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Voice: Urban pioneer stakes claim and brings others with him

Rhett Anders cannot shake the feeling that North Columbia is a place apart, distinct from a city that has moved, at least psychologically, west toward the Vista and the Congaree.

Anders has lived and worked in North Columbia as a real estate agent for more than a decade, renovating and selling the old houses that form the solid bones of the established neighborhoods.

But he cannot help but pepper his speech with references to “out here,” a slip of the tongue that reveals the psychic isolation of a place a stone’s throw from City Hall.

Nowhere else in the city, he said, can you find elegant, refurbished old mansions on one street, and grinding Third World poverty on the next.

The product of a century of racial and economic politics, North Columbia has been poised for a renaissance for so long it totters.

“We have had great successes in a tiny percentage of the communities with revitalization of houses, but — by and large — the area has just been left behind,” Anders said.

Still, Anders said he has come to love the community, easing his black Jaguar down streets that show the sweat equity of its occupants.

An illusive “karma” brought him, the product of a prosperous Forest Acres upbringing, to a place his family knew well.

His parents ran liquor stores on Farrow Road, selling to the predominantly African-American community that is North Columbia. He figures he owes those residents in a way.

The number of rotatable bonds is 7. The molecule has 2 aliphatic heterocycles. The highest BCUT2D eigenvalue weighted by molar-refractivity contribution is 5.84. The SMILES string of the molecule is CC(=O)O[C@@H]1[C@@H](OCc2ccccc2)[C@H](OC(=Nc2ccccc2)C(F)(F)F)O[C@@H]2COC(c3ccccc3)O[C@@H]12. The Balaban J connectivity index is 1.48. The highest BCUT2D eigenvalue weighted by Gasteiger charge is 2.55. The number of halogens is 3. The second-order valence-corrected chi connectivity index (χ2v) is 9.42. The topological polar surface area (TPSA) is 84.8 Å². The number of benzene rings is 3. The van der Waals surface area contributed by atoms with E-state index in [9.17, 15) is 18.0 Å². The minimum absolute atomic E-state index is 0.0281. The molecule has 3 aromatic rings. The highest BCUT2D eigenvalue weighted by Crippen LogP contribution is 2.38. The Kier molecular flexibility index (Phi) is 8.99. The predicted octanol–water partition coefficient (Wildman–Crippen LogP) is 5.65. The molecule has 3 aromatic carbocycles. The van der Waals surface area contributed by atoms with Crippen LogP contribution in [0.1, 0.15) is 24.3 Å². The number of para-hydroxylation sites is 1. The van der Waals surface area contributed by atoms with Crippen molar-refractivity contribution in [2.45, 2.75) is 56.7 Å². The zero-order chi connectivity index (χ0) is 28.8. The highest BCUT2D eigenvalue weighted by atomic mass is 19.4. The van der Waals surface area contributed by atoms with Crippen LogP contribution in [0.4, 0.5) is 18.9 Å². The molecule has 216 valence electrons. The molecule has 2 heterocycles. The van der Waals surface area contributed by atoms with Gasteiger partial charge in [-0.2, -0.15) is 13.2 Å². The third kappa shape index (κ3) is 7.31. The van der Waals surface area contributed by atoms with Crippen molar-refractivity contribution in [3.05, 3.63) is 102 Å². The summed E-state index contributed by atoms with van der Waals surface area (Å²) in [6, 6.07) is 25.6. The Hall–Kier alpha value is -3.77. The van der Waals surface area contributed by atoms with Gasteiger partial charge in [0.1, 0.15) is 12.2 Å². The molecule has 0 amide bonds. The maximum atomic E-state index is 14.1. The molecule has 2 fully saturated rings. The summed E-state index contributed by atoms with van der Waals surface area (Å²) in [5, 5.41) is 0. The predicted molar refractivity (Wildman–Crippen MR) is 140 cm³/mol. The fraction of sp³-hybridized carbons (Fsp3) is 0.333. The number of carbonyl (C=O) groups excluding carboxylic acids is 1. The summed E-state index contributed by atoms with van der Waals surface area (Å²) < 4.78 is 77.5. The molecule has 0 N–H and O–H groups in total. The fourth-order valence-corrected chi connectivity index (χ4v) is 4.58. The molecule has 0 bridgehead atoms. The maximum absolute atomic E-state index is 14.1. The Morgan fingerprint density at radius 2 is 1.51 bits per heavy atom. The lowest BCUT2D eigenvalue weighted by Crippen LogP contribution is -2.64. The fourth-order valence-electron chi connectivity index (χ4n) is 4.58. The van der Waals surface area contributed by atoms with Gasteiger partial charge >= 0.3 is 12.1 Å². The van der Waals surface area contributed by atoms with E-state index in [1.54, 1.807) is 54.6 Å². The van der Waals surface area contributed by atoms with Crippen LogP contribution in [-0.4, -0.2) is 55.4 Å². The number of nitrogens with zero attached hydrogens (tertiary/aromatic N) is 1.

So it pains him a little that the renaissance of North Columbia might come through gentrification, that the black people who moved in after the 1970s white flight and suburbanization eventually might be forced out because of slowly rising housing prices.

“By and large, the people who renovate old houses are young white people,” Anders said. “We haven’t had young African-Americans coming back to renovate.”

Anders thinks the area needs industry, retail and some plain old-fashioned TLC from the city. That includes cutting away the dense underbrush that gives an ominous feel to some neighborhoods, repairing the chipped and broken streets, cracking down on derelict homes, drug dealing and prostitution.

He stays because there is a great feel to the community, a vibrancy of mixed cultures and economics, and a cohesiveness born of the struggle to gain the attention of city hall.

“One hundred percent of something is not really healthy,” Anders said. “A community of 100 percent wealthy white people is not healthy, and a community of 100 percent poor African-Americans is not healthy.

“They (community leaders) are pushing for this nice economic, racial balance, I guess to rectify past ills. You’ve got to have the different levels of income and race to create this utopian, balanced society.”

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